Copyright © 2016 by Summit Entertainment
Pursuing a shot in Los Angeles, Mia Dolan (Emma Stone), an aspiring actress works as a barista on the Warner Bros. lot while auditioning for minor roles in television shows. She chances on Sebastian Wilder (Ryan Gosling), a jazz musician making ends meet by playing Christmas carols & 1980s remixes and they both fall in love. When they both ascent to fame, their relationship is tested and it thrusts them into a melancholic decision.
After beguiling in the festival circuit, where it set a new record for the biggest haul in the Golden Globes and a record-tying 14 nominations in the Oscars, ‘La La Land’ is a deserving heir to ‘Whiplash’, Damien Chazelle’s knockout which awarded J. K. Simmons his first Academy win. The flub in last week’s oldest awards ceremony does not ebb its allure one bit and the film’s magic stems from its atmospheric adoration to classic Hollywood.
As a valentine to movie musicals of yesteryear, the opening dance number set in a traffic jam and a joke reworked from ‘The Girl Can’t Help It’, ‘La La Land’ is a colourful throwback to nostalgia that is impossible to resist. It is a pastiche of references from flighty career opportunities (‘A Star Is Born’) to the faux Paris dance finale (‘An American In Paris’) and bittersweet reunion (‘Casablanca’).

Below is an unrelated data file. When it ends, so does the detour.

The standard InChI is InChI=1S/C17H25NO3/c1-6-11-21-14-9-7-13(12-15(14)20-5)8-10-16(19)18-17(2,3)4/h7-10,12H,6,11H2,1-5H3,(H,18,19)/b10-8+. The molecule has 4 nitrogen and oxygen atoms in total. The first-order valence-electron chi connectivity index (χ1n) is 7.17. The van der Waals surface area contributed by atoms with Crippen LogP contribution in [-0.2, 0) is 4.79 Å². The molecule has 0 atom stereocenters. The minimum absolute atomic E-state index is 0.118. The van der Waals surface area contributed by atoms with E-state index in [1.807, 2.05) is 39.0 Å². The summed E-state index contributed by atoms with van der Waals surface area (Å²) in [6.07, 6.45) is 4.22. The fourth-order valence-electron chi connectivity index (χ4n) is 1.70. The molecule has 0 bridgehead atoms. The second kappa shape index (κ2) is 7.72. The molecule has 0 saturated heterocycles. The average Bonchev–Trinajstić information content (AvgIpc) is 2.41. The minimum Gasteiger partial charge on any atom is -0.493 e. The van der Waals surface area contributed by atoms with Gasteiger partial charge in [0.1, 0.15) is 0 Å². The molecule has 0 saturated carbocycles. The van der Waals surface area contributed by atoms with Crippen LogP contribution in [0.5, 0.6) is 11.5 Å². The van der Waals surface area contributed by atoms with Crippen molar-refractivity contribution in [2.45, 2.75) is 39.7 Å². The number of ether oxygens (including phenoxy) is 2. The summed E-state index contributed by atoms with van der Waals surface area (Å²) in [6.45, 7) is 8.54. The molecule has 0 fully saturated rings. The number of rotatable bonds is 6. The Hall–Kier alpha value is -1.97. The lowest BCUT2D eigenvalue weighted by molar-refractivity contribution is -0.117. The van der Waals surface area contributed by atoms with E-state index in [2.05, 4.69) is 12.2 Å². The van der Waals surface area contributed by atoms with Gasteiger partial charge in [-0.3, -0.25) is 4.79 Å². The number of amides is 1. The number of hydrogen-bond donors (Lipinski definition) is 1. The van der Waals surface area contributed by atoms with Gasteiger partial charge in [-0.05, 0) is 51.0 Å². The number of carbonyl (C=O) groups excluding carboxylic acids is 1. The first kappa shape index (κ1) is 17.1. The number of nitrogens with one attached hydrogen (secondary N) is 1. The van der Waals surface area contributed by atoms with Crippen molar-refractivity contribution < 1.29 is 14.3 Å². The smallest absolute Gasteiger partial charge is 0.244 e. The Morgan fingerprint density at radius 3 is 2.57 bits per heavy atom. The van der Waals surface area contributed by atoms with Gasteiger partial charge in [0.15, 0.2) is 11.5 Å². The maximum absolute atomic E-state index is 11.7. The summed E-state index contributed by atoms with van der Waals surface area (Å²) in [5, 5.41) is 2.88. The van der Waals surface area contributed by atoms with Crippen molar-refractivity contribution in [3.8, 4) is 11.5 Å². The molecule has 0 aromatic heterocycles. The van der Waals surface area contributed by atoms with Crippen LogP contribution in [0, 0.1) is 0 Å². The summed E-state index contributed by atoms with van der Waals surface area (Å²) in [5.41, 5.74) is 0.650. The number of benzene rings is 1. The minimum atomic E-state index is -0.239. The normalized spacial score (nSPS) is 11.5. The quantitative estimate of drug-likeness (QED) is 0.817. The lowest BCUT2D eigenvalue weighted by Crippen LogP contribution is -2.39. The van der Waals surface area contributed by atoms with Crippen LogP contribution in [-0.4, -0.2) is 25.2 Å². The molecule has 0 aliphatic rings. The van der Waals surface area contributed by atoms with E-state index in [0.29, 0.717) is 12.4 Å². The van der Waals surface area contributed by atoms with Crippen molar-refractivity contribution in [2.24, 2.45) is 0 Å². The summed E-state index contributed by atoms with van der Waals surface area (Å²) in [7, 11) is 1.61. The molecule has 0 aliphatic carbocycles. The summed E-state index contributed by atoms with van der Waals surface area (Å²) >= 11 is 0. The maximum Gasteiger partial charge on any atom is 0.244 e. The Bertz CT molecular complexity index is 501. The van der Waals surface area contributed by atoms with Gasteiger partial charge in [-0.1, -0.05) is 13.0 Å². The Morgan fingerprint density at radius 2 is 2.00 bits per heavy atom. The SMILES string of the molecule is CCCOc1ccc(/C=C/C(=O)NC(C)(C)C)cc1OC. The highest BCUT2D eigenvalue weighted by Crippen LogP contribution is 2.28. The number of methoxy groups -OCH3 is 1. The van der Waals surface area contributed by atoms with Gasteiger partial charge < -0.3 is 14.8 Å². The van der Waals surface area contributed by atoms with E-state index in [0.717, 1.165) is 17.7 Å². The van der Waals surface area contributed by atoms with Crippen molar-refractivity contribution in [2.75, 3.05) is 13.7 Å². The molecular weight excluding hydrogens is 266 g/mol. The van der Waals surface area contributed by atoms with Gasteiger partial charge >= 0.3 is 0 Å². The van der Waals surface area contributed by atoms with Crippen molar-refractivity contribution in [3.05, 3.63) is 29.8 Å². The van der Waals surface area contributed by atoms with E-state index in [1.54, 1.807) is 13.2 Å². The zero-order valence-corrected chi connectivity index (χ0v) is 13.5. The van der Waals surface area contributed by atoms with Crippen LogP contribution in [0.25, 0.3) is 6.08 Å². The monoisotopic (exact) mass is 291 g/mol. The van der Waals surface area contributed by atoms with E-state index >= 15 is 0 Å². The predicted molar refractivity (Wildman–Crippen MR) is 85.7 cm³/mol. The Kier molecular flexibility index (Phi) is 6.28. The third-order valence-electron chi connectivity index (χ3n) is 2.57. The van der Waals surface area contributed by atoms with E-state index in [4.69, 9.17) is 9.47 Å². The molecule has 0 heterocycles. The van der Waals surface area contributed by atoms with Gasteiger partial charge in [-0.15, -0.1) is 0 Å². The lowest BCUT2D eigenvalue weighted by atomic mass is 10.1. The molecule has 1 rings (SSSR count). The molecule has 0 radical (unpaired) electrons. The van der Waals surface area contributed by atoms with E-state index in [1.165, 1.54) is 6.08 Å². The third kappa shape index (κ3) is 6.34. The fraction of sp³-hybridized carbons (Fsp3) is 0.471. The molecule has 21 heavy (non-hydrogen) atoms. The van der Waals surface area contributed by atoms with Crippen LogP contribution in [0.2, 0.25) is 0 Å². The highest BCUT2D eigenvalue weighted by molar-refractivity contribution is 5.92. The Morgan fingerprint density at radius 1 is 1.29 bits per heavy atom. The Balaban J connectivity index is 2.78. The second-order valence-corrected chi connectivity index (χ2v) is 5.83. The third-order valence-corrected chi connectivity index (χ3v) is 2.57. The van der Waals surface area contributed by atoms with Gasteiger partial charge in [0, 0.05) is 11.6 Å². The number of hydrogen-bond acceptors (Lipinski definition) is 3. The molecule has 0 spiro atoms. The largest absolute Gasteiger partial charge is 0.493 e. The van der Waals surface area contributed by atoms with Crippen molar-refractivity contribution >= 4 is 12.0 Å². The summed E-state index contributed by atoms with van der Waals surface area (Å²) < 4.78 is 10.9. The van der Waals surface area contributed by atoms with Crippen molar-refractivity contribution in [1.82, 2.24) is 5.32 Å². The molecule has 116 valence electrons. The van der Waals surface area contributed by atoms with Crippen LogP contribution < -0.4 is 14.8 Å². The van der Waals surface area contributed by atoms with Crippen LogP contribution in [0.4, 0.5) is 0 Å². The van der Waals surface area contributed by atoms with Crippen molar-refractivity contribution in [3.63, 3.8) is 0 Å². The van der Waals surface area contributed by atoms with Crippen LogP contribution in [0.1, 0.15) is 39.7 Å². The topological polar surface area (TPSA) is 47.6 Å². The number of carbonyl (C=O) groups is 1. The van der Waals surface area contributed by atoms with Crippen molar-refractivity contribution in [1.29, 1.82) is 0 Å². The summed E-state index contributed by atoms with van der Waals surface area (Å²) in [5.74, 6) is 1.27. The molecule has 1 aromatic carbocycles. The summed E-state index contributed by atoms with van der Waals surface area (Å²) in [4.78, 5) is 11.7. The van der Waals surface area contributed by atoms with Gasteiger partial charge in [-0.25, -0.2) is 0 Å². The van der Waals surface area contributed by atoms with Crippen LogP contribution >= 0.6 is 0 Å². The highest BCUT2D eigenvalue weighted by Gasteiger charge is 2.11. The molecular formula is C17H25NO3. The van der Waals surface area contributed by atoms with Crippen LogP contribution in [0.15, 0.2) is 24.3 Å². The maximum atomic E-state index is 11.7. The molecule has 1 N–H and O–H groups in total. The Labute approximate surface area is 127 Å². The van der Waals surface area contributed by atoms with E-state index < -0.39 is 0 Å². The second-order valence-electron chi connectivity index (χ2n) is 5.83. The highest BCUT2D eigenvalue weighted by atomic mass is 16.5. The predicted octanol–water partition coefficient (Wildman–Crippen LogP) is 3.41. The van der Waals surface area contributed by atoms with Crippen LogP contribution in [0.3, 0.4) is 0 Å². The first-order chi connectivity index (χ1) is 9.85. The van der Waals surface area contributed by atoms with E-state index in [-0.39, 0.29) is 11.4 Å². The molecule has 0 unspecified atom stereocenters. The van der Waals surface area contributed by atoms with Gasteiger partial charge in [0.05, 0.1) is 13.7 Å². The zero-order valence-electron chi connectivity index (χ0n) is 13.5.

Even if the musical seems more eager to amalgamate a vanished Tinseltown era than finding its own original voice, Chazelle’s intentions shines clearly; applying happiness and fantasy to his themes, he has created gorgeous and dreamy vignettes dressed in an air of romanticism, set against the backdrop of a contemporary life in Los Angeles.
The cinematography by Linus Sandgren is nothing short of heavenly, encompassing a reservoir of riches in L.A. that ensnares the glimmering skies of Griffith Observatory, the aesthetic divinity of Watts Towers and the iconic Colorado Street Bridge. Pepping in every scene is the red-hot connection between Gosling and Stone whose vigor will indubitably whisk you away from the humdrums of reality for two hours in believing these two crazy idealists.
Rated PG-13 for some language